If moving somewhere warm produces such marginal and temporary gains, why is it so tempting? It turns out that people tend to think that weather matters more for their happiness than it actually does. In a now-classic study from the 1990s, the Nobel-laureate psychologist Daniel Kahneman and his co-author, David Schkade, asked midwesterners and Californians to rate their own life satisfaction as well as the happiness of people living in the other region. The self-ratings were the same, but both groups thought that Californians were happier than midwesterners, specifically because of the climate. The researchers concluded that this mismatch was evidence of a “focusing illusion”: An obvious difference like sunny weather is thought to matter more than it does for happiness, compared with other, less visible influences such as friendships and homey familiarity.
Sunny weather is great. But unless you suffer from SAD, moving to get it probably isn’t worth the effort. You’ll miss the seasons if you’re coming from somewhere more temperate, the gains to your well-being will be smaller than you imagine, and that small happiness bump will evaporate all too quickly. Meanwhile, depending on where you choose to go, you could be stuck with chronic happiness drains such as high taxes and house prices. I am not saying that no one should live in Austin or Palo Alto, but you almost certainly shouldn’t do so primarily in search of the sun.
You’ll be happier if you can find a way to get sun and warmth temporarily, especially during the bleakness of the winter months. Research shows that frequent, short vacations—if you can take them—are a good strategy for raising overall well-being, because they circumvent the adaptation problem. We already know that people who live in cold places get a mood boost as spring arrives; you can simulate that change over and over with short vacations to sunny spots. (Although, of course, you do have to go back home.)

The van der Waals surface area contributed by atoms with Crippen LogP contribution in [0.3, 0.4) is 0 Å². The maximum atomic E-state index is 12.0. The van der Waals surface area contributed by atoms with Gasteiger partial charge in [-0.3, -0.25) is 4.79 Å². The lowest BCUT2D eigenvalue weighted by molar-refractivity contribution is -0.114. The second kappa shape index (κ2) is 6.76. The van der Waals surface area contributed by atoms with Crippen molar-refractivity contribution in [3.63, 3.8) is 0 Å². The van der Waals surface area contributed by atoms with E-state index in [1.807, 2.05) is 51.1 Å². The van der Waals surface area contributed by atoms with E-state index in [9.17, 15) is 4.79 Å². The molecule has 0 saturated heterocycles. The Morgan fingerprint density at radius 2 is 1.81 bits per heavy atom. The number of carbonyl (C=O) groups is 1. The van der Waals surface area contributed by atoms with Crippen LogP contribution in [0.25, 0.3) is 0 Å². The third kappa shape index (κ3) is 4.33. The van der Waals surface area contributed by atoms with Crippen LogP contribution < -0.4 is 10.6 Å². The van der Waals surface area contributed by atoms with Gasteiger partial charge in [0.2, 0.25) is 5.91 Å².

Rather than getting the weather you like, another strategy is to like the weather you get. My wife, a native of sunny Spain, committed to learning the science behind Syracuse, New York’s dreary climate when we moved there and wound up loving it. Similarly, “bad” weather can be made good when it is a vehicle for fun. I met a family that took to winter camping in upstate New York, which seemed to me to be taking things a bit far. But cross-country skiing is a pretty good time—and impossible in Miami.
If all else fails, you can simply give up and decide to stop complaining. I have lived in sunny places (Boca Raton, Santa Monica, Barcelona) and gray places (Seattle, upstate New York) in roughly equal measure and have been keeping careful track of my happiness for decades. Despite it being a convenient grievance, the climate has not affected my well-being in any systematic way. Confronted by the data, I have simply given up whining about the Boston winters, and that has helped me like them better. I focus instead on the things I live here for, such as a university teaching job I love.
Many seemingly commonsense ideas about chasing the sun for happiness don’t, shall we say, weather scrutiny. Besides the practical problems I listed above, they suffer from a philosophical one as well: assuming that a little gloom is bad and should be banished. On the contrary, a full life is one that has its sun and rain, all of it offering itself to be experienced. No one put this better than Henry Wadsworth Longfellow in his poem “The Rainy Day”:
Be still, sad heart! and cease repining;
Behind the clouds is the sun still shining;
Thy fate is the common fate of all,
Into each life some rain must fall,
Some days must be dark and dreary.
The sun will be back. In the meantime, be fully alive in the rain.